The ScavengAR Hunt: An Augmented Reality Teacher Training Case Study Using Mobile Devices

The ScavengAR Hunt: An Augmented Reality Teacher Training Case Study Using Mobile Devices

Daniel Watanabe (Olympic College, USA)
DOI: 10.4018/978-1-5225-0069-8.ch012
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Abstract

This chapter explains the design and execution of a pre-service teacher training case study using Augmented Reality (AR), Quick Response (QR) codes, and social media mobile applications installed on iPads. The ScavengAR Hunt activity centered on a story narrative inspired by works of fine art using trigger images from the AR mobile application ARART® and incorporated elements of the board game Clue®. Pre-service teachers in the study were divided into groups of 4-6 and assigned specific, individual roles related to a mobile application used in the ScavengAR Hunt, and completed specific tasks while exploring the campus of a midwestern university. The research monitored the groups in real-time through reports submitted on Twitter and responses from QR code scans. The ScavengAR Hunt served as a model for designing a mobile learning activity incorporating multiple mobile applications.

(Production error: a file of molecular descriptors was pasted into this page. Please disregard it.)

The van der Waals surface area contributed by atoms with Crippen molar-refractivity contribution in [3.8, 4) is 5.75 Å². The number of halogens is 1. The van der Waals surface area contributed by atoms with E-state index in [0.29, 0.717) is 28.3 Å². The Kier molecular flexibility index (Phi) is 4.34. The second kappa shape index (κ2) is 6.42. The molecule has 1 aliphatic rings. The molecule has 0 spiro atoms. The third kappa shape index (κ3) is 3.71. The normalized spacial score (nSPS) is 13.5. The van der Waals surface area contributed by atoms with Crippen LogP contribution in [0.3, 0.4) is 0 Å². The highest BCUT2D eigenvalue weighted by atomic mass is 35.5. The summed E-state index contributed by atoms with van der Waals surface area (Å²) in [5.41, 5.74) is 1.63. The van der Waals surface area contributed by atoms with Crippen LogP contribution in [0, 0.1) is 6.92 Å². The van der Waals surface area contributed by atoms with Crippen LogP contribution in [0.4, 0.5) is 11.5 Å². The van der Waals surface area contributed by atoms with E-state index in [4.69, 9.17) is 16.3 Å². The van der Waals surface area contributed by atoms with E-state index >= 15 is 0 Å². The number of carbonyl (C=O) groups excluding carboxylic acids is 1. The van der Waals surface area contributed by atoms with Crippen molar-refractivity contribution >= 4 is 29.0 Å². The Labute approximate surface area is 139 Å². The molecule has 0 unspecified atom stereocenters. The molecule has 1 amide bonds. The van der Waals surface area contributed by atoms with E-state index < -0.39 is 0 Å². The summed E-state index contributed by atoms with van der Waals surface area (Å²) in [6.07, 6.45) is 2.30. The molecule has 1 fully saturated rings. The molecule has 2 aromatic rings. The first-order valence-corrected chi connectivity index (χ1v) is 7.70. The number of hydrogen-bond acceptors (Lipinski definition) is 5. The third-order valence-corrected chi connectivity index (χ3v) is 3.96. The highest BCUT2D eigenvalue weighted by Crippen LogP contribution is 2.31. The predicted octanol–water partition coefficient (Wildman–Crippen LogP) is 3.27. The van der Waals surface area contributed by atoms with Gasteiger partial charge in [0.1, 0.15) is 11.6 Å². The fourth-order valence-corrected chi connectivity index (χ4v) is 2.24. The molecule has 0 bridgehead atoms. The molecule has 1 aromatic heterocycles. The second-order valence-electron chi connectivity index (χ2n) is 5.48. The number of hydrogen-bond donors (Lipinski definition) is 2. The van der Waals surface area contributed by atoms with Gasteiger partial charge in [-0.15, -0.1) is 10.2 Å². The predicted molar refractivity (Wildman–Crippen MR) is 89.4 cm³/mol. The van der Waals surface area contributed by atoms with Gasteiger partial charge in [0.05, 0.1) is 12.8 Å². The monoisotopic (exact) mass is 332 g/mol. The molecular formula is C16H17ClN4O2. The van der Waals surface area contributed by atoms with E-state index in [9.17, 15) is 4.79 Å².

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Introduction

This chapter focuses on the design process of an activity utilizing mobile devices and mobile applications in an advanced instructional technology course informed by research on Augmented Reality (AR), game design, mobile device usage in the classroom, and instructional design. The ScavengAR Hunt sought to incorporate multiple mobile devices and mobile applications into a collaborative group activity, where each group member contributed to group success by completing specific tasks at four different on-campus locations requiring the use of mobile devices and mobile applications.

Content for the ScavengAR Hunt revolved around target images for multiple AR mobile applications, a technology unfamiliar to the pre-service teachers. The ScavengAR Hunt was intended to serve as a model for pre-service teachers to potentially duplicate in the future, adjusting the specifications of the activity to meet the needs of the content and audience. For most pre-service teachers, this meant elementary school students. Five different sections of pre-service teachers in an advanced instructional technology course participated in the ScavengAR Hunt over the course of one academic year. The ScavengAR Hunt was designed as an instructional game, focusing on the ability of pre-service teachers to use mobile devices effectively in a socially interactive context. Its design incorporates three basic elements: rules of a game, the use of mobile devices (iPads and smartphones) and mobile applications to complete the game, and a collaborative activity allowing the instructor and peers to provide feedback to each other during the activity.

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